It is of interest to note that, at present, some criteria for low speed operation are not set by ship designers, and operators, but by those that have to deal with vessels in confined waters, namely the port and harbour authorities. Much thought and design goes into approach channels, swinging basins and multiple ship operation so that ships may operate in safety at low speeds in a range of environmental conditions. An important feature of these deliberations is the part played by low-speed manoeuvring and the allowances to be made. Often such allowances must be made with the most sketchy data and the benefits of suitable criteria in this context should not be underestimated. Safety, as well as efficiency, of operation is at stake and few artefacts are more hazardous that large ships difficult to control at low speeds in busy waters.
 
 Lest it be argued that all low speed manoeuvring problems can be solved by the use of tugs, it should be mentioned that most tugs, world-wide, can only assist effectively at ship speeds less than about 6 knots. In most cases they work in harmony with the ship and their job is made more difficult if they have to make up for deficiencies in ship behaviour. Furthermore, entrance to some ports of the world demand complex manoeuvres of ships at low speeds in restricted waters, long before tugs are made fast. In some cases, it is true, escort tugs are available, but they are for use in extremis and not to help the ship to manoeuvre under normal circumstances.
 
 It is therefore suggested that criteria for low speed manoeuvring be given serious consideration for the future. Some naval architects have accepted this need and designed their ships accordingly. The vast majority, however, leave low speed manoeuvrability in the hands of others who, by their shiphandling skills, maintain safe operations at low speed in shallow water.
 
6. REFERENCES
1.
 International Maritime Organisation (IMO), "Manoeuvrability of Ships and Manoeuvring Standards" Report of the Working Group, Doc DE36/WP.3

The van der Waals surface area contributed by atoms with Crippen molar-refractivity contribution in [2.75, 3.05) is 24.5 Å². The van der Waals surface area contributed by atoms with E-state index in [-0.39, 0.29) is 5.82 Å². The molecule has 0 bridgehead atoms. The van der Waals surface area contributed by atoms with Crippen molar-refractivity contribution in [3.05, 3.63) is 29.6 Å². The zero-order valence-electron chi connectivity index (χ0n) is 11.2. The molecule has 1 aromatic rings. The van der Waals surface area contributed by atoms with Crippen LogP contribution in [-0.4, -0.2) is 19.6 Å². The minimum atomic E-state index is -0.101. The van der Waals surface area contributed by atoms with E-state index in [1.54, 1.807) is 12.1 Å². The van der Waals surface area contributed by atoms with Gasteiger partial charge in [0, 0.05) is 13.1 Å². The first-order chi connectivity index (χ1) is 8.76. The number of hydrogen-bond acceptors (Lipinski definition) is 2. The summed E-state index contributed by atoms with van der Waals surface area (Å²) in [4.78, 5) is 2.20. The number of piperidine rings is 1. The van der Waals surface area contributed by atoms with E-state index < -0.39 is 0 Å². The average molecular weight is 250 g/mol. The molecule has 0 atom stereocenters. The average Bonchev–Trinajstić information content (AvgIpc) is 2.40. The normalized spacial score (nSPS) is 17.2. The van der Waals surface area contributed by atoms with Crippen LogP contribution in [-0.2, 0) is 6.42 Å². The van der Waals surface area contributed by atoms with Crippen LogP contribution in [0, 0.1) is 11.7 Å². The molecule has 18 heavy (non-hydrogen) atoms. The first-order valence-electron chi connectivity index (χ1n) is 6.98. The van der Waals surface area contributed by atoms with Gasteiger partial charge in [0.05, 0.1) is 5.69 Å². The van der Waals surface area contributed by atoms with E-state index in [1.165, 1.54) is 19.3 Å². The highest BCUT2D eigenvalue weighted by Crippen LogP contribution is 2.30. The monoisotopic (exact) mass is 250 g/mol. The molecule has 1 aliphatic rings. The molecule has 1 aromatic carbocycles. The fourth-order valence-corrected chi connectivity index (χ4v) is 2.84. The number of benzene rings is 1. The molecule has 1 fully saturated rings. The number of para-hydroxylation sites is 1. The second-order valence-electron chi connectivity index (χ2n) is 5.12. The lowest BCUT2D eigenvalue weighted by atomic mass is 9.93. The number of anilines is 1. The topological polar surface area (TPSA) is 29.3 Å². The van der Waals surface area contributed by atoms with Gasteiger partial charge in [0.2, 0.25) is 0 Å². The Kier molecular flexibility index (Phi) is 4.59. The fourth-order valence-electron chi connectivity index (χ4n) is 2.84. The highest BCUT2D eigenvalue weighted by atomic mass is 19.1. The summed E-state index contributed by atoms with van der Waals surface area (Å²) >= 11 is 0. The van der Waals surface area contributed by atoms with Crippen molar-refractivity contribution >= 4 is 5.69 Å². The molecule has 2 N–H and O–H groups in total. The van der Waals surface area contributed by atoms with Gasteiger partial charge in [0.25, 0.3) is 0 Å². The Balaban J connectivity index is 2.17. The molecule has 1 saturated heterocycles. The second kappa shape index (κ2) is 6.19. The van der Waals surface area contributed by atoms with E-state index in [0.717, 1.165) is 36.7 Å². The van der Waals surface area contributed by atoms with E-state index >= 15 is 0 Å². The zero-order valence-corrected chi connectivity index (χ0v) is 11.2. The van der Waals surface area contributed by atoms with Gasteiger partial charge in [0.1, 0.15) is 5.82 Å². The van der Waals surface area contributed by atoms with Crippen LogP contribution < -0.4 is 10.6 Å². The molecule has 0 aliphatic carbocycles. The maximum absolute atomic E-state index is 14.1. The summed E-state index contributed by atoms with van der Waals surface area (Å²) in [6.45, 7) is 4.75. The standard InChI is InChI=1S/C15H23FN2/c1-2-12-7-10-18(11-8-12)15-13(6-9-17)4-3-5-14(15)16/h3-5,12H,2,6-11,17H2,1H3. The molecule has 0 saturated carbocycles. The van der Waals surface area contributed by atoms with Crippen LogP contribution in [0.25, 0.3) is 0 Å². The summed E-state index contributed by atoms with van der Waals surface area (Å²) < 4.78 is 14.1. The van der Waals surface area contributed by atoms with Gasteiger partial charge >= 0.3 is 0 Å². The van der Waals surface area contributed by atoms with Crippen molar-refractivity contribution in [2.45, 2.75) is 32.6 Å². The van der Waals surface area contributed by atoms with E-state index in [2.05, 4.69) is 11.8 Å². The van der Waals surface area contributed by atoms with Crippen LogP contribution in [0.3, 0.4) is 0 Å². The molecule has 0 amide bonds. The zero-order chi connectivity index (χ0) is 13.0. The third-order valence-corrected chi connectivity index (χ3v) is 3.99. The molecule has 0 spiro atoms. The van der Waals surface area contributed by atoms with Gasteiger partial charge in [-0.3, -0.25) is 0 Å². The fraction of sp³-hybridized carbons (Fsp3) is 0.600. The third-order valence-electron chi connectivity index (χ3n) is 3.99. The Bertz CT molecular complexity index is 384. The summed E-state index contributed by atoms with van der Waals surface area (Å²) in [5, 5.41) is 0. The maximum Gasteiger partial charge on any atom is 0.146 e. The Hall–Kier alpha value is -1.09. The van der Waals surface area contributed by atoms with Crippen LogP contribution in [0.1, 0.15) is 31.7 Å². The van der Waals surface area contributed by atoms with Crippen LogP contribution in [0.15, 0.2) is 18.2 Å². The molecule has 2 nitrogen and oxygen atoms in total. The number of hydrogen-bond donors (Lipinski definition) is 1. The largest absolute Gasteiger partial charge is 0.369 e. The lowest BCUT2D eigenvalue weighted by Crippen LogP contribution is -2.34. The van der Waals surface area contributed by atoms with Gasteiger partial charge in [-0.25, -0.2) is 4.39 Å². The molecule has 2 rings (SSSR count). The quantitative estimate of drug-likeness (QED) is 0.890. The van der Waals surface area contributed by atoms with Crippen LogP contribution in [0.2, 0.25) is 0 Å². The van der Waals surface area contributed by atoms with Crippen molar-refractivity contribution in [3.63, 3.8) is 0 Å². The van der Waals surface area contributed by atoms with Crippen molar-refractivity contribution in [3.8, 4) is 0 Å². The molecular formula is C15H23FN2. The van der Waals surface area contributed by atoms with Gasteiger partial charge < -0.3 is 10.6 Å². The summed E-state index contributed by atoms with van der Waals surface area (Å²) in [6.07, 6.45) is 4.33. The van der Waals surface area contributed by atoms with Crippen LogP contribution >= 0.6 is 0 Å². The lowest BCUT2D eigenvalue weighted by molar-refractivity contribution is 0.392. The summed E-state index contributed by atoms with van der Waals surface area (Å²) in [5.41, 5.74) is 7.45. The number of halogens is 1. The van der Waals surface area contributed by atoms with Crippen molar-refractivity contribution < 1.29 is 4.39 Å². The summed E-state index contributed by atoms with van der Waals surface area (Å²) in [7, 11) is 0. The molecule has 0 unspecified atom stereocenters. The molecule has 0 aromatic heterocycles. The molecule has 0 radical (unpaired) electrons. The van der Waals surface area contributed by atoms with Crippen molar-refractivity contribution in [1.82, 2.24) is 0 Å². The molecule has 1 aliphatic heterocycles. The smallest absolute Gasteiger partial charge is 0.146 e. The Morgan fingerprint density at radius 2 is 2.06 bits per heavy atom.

2 Coates G. A. and Guicharrouse, M.:
 "A Shiphandlers View" International Conference on Ship Manoeuvrability. Prediction and Achievement, RINA, London 1987.
3. Gertler, M. and Gover, S.C.:
 "Handling Quality Criteria for Surface Ships" First Symposium on Ship Manoeuvrability, DTMB report 1461, October 1960.
4. Cojeen, H. P., Landsburg, A. C. and Macfarlane, A. A.:
 "One Approach to the Development and Achievement of Manoeuvring Standards" Internation Conference on Ship Manoeuvrability, Prediction and Achievement, RlNA, London, 1987.
5 Barr, R. A.:
 "Estimation of Ship Manoeuvrability using Ship Trials Data Bases" International Conference on Ship Manoeuvrability, Prediction and Achievement, RINA, London 1987.
6.
 "Manoeuvring Trials of the 278,000 dwt Esso Osaka in Shallow and Deep Waters" Exxon International Company report E11.4TM.79, January 1979.
 
AUTHOR'S BIOGRAPHY
 Dr Ian Dand is Director of Hydrodynamics for BMT SeaTech Limited in the UK. A naval architect by profession, he has been involved with ship model testing, manoeuvring and simulation for over 30 years. He has been Secretary and Chairman of ITTC Manoeuvring Committees and Committees dealing with the Safety of High Speed Craft. He is a Fellow of the RINA and of the Royal Academy of Engineering.